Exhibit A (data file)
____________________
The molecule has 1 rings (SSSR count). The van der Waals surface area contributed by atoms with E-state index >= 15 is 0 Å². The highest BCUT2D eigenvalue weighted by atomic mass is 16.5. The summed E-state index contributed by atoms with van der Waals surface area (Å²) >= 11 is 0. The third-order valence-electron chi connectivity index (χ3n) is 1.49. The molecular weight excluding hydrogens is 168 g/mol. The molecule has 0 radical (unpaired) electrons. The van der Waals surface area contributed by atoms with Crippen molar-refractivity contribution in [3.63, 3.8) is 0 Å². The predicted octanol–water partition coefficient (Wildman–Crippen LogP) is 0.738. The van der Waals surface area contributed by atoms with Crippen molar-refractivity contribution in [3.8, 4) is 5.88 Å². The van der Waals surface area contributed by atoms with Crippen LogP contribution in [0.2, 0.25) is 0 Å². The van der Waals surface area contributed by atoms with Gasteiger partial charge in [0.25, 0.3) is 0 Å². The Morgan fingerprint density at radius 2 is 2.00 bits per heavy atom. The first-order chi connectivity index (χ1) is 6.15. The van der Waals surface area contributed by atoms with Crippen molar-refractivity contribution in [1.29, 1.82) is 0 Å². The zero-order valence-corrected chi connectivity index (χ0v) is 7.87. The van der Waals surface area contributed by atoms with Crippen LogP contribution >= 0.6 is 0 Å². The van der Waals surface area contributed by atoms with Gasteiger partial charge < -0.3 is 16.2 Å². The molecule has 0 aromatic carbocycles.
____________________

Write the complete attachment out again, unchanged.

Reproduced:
The molecule has 1 rings (SSSR count). The van der Waals surface area contributed by atoms with E-state index >= 15 is 0 Å². The highest BCUT2D eigenvalue weighted by atomic mass is 16.5. The summed E-state index contributed by atoms with van der Waals surface area (Å²) >= 11 is 0. The third-order valence-electron chi connectivity index (χ3n) is 1.49. The molecular weight excluding hydrogens is 168 g/mol. The molecule has 0 radical (unpaired) electrons. The van der Waals surface area contributed by atoms with Crippen molar-refractivity contribution in [3.63, 3.8) is 0 Å². The predicted octanol–water partition coefficient (Wildman–Crippen LogP) is 0.738. The van der Waals surface area contributed by atoms with Crippen molar-refractivity contribution in [3.8, 4) is 5.88 Å². The van der Waals surface area contributed by atoms with Crippen LogP contribution in [0.2, 0.25) is 0 Å². The van der Waals surface area contributed by atoms with Gasteiger partial charge in [0.25, 0.3) is 0 Å². The Morgan fingerprint density at radius 2 is 2.00 bits per heavy atom. The first-order chi connectivity index (χ1) is 6.15. The van der Waals surface area contributed by atoms with Crippen molar-refractivity contribution in [1.29, 1.82) is 0 Å². The zero-order valence-corrected chi connectivity index (χ0v) is 7.87. The van der Waals surface area contributed by atoms with Crippen LogP contribution >= 0.6 is 0 Å². The van der Waals surface area contributed by atoms with Gasteiger partial charge < -0.3 is 16.2 Å². The molecule has 0 aromatic carbocycles.